Other doubts about the opportunity of recognizing the judiciary as a State power derived from the common idea that the constitutional status of “power” should be granted only to authorities that represent the popular sovereignty, and the judiciary lacked this legitimacy.

All these factors led the Parliament to adopt an intermediate solution, now expressed by the wording of the art. 104 of the Constitution, according to which the judiciary is not defined as a «State power», but – in a somehow inconsistent way – as a «body independent and autonomous from other State powers» (par.1) 6 .

This means that, although the judiciary cannot properly be named a “state Power”, to it has been indirectly acknowledged the dignity of other State powers, from which it must be kept independent and autonomous.

The Constitutional Court since the Seventies of last century has recognized the judiciary the nature of a “widespread power” (Corte Cost. 231/1975) 7 : the essence of this definition consists in the absence of hierarchical relationship between Judges and perfectly matches with the principle set forth by art. 107, par.3 of Italian Constitution, according to which «the Judges are distinguished from each other only by different functions» (and not by a different rank).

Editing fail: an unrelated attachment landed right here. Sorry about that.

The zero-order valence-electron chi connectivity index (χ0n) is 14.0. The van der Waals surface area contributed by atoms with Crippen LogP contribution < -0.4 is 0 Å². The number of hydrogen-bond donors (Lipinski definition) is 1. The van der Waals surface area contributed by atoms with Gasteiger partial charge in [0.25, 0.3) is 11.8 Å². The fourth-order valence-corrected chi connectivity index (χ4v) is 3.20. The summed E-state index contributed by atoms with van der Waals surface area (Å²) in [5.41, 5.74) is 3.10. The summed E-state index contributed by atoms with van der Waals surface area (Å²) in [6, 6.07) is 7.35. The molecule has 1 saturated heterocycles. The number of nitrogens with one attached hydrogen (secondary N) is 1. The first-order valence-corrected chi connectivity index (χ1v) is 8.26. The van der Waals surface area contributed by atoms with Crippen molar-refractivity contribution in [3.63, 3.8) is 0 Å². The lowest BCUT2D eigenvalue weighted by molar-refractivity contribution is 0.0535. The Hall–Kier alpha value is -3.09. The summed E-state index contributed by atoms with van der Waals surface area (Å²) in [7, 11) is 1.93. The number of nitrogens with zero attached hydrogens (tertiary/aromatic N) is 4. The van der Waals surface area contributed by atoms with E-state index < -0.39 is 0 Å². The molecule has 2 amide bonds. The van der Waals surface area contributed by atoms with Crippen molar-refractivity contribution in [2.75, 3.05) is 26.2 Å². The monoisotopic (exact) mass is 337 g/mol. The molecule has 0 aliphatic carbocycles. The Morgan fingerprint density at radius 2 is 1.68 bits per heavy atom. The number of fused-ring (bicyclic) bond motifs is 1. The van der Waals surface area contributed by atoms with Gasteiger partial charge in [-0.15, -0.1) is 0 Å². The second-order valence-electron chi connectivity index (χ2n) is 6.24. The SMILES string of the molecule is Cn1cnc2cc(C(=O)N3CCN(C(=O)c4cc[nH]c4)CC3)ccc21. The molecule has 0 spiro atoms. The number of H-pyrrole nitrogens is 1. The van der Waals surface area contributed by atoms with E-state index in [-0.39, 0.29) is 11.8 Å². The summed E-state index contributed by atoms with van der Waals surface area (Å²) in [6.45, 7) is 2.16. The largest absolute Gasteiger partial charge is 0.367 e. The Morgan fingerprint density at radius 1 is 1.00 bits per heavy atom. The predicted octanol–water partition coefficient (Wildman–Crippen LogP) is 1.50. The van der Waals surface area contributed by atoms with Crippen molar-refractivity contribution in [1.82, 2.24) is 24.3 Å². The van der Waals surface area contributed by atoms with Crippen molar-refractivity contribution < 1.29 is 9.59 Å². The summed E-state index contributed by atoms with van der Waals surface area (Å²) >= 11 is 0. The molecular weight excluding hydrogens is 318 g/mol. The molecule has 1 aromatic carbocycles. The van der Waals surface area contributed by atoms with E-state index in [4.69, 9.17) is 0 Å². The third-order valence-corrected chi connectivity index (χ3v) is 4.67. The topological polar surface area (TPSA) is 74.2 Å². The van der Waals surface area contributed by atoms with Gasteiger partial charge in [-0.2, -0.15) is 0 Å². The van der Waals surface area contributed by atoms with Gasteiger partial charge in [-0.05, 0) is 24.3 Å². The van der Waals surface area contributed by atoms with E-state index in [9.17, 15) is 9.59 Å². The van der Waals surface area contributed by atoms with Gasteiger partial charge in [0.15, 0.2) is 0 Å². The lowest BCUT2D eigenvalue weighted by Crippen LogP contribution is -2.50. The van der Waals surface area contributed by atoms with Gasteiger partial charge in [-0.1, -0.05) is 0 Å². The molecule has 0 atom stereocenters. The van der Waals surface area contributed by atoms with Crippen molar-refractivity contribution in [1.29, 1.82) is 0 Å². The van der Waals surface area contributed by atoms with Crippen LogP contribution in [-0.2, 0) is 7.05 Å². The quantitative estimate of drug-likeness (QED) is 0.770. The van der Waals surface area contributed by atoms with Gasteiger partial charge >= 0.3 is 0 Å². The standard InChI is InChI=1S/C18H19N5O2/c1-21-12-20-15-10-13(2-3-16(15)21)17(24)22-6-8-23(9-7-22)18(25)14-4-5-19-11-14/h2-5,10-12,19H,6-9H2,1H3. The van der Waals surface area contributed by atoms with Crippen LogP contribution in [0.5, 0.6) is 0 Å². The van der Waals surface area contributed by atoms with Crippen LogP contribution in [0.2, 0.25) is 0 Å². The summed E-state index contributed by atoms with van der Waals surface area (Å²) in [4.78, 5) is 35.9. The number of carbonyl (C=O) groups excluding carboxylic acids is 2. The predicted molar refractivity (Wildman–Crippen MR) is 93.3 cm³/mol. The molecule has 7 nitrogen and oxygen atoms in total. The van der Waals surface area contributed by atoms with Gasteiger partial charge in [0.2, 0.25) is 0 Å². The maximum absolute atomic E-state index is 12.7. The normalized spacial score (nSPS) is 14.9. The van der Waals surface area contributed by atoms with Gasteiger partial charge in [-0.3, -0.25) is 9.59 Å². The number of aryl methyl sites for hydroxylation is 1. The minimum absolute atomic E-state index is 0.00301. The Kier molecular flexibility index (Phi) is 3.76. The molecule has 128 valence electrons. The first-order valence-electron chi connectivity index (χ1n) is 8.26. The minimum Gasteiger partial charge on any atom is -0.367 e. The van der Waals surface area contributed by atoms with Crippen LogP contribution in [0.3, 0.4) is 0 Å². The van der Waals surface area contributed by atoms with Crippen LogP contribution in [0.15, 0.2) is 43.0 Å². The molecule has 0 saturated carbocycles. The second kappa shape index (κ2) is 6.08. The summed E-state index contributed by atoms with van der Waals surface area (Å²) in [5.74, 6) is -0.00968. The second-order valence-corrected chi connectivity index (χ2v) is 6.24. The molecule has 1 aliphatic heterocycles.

In the following paragraphs we will see how this fundamental principle is realized and completed by other norms, either in the Constitution, or in ordinary Acts of Parliament.

1.2. The principle of «independence» and «autonomy» of the judiciary

The institutional profile, as seen before, involves two fundamental concepts: independence and autonomy of the judiciary.

Independence concerns the position of the single Judge when deciding cases (although it shouldn’t be confused with the different concept of impartiality: see infra, par.1.7) 8 . Autonomy concerns the judiciary, as a body, in respect of other powers of the State, such as the legislative and the executive. In other words we can say that, while independence concerns the function, autonomy concerns the structure, the institutional “position”, of the judiciary.

Although the Italian Constitutional Court, in some past decisions, has underlined the difference between these two concepts, nowadays it is commonly recognised, either in case law, or in literature, that they compose a hendiadys and both express the constitutional need of external and internal independence of the judiciary 9 .

As a matter of...

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29 de Novembro de 2021